Last Friday, I had some fever, chills and a terrible headache. I went to see Dr. Rupa, one of the aryuvedic doctors of the clinic for something to ease the throbbing pain I was feeling in my head. She gave me some medicine. I rested, fell asleep and when I woke up the next day, I didn’t have fever any more. Although the fever was gone, the headache remained. And that headache was very painful. Some other staff members were telling me that I should get tested for malaria because it is the season and the symptoms I have seem like malaria symptoms. So I went to Dr. Kesar, the allopathic doctor and I told him about the headaches. He immediately prescribed a malaria test, blood test and sputum test to start the investigations but because it was Saturday, I had to wait till Monday to get all those tests done. In the meantime, I was given Tylenol (Paracetamol). Now what happened between Sunday and Monday is the scary part.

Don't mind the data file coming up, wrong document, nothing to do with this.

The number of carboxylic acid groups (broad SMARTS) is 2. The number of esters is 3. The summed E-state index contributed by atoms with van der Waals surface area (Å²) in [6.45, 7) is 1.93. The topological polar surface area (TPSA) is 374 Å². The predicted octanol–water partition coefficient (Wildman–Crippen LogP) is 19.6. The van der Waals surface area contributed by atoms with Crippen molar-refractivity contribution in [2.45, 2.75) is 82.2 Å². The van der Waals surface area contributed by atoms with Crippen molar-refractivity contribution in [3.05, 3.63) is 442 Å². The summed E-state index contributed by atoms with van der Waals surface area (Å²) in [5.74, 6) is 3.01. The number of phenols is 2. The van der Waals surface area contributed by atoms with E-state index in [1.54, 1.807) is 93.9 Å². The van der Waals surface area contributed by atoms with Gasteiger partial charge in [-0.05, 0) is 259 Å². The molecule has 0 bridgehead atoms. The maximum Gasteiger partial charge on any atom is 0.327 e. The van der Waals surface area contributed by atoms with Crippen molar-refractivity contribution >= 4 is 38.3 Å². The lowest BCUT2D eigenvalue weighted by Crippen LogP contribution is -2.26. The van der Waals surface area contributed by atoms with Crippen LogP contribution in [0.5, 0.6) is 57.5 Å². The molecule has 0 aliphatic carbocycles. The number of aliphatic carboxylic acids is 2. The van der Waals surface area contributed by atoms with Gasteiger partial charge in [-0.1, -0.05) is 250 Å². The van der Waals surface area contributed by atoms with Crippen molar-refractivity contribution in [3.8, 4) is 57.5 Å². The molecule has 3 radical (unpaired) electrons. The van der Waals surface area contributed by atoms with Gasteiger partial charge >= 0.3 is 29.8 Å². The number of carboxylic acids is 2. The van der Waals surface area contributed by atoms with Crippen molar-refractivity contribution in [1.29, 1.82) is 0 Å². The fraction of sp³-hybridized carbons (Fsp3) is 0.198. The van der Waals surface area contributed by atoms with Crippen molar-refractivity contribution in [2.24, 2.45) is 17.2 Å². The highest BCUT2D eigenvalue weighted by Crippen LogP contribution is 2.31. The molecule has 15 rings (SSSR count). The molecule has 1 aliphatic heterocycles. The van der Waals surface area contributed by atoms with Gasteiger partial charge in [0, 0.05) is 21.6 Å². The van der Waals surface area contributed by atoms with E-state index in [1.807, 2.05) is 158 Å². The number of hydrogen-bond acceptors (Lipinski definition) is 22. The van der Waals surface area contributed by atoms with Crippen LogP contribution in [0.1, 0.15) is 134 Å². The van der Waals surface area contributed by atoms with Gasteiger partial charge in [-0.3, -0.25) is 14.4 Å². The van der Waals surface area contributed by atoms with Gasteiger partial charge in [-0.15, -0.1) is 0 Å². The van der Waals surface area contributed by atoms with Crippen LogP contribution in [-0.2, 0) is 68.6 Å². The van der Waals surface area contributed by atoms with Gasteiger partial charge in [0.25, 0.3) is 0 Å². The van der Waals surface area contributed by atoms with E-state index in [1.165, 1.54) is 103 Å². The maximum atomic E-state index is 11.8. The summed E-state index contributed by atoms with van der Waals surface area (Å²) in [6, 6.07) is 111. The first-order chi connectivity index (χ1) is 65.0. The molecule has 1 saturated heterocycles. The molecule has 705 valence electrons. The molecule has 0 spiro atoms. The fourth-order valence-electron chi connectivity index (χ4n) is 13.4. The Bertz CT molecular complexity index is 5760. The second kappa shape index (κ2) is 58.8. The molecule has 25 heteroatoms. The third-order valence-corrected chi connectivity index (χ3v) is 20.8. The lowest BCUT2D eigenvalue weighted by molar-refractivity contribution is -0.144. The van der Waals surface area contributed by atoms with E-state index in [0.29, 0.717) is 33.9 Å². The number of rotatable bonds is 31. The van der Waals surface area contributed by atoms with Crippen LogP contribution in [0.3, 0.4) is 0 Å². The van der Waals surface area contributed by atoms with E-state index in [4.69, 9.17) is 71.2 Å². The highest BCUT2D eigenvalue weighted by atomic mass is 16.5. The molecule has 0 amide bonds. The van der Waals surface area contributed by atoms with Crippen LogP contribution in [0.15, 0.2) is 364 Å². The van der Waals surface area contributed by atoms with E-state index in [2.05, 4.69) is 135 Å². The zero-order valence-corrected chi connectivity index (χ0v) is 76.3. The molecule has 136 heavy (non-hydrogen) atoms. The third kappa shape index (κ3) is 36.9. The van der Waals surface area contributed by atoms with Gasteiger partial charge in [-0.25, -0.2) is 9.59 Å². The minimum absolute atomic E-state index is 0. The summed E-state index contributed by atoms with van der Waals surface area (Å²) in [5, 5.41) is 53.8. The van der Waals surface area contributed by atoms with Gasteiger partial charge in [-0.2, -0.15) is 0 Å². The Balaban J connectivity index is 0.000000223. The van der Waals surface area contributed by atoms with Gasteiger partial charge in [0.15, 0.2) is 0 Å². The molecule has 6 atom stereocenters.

After the ayurvedic medicine and the paracetamol, I was feeling fine. I didn’t have much appetite, but I didn’t think much of it. I was also fine on Sunday but as of 8pm I felt the headaches start again. I checked my fever and it said 37.8 C. Umm, that’s not too bad, its just a little high. By midnight, my temperature had reached 39.8 and I started having diarrhea that kept on going all night. I would rush to the washroom, come back, slide under my net and pass out until the next urge woke me up and forced me to run again. Next morning, I was the first one in line for the tests and by then, I had become very weak and dizzy because 40C fever + a night’s worth of diarrhea = A LOT of water lost. It was terrible having to wait for the lab to open. I had the blood test, but then I needed to rush to the toilet again. Seconds later, someone was sprinkling water on me. I had fainted. I was quickly on IV rehydration for the day, and needed to be fully supported any time I wanted to walk/stand. I lost consciousness several other times that day, especially when I wanted to go to the washroom. The silver lining is that now we know I don’t have malaria! Yay! But then what is this terrible thing that I have that’s making me so weak and feverish?